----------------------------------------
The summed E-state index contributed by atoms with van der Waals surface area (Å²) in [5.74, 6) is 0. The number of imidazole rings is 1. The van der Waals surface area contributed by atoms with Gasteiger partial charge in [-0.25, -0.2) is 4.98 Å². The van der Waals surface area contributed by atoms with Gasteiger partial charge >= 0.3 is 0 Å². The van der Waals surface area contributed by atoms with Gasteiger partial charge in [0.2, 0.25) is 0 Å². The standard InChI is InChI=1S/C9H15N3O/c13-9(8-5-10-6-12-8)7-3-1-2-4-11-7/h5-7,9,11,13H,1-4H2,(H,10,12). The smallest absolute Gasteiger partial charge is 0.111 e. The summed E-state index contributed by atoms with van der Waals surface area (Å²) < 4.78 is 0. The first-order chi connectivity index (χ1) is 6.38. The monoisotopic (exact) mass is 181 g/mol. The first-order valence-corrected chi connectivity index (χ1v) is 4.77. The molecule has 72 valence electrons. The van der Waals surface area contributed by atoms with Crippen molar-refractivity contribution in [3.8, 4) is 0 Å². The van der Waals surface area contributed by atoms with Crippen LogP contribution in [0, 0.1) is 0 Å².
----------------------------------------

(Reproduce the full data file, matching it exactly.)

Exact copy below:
The summed E-state index contributed by atoms with van der Waals surface area (Å²) in [5.74, 6) is 0. The number of imidazole rings is 1. The van der Waals surface area contributed by atoms with Gasteiger partial charge in [-0.25, -0.2) is 4.98 Å². The van der Waals surface area contributed by atoms with Gasteiger partial charge >= 0.3 is 0 Å². The van der Waals surface area contributed by atoms with Gasteiger partial charge in [0.2, 0.25) is 0 Å². The standard InChI is InChI=1S/C9H15N3O/c13-9(8-5-10-6-12-8)7-3-1-2-4-11-7/h5-7,9,11,13H,1-4H2,(H,10,12). The smallest absolute Gasteiger partial charge is 0.111 e. The summed E-state index contributed by atoms with van der Waals surface area (Å²) < 4.78 is 0. The first-order chi connectivity index (χ1) is 6.38. The monoisotopic (exact) mass is 181 g/mol. The first-order valence-corrected chi connectivity index (χ1v) is 4.77. The molecule has 72 valence electrons. The van der Waals surface area contributed by atoms with Crippen molar-refractivity contribution in [3.8, 4) is 0 Å². The van der Waals surface area contributed by atoms with Crippen LogP contribution in [0, 0.1) is 0 Å².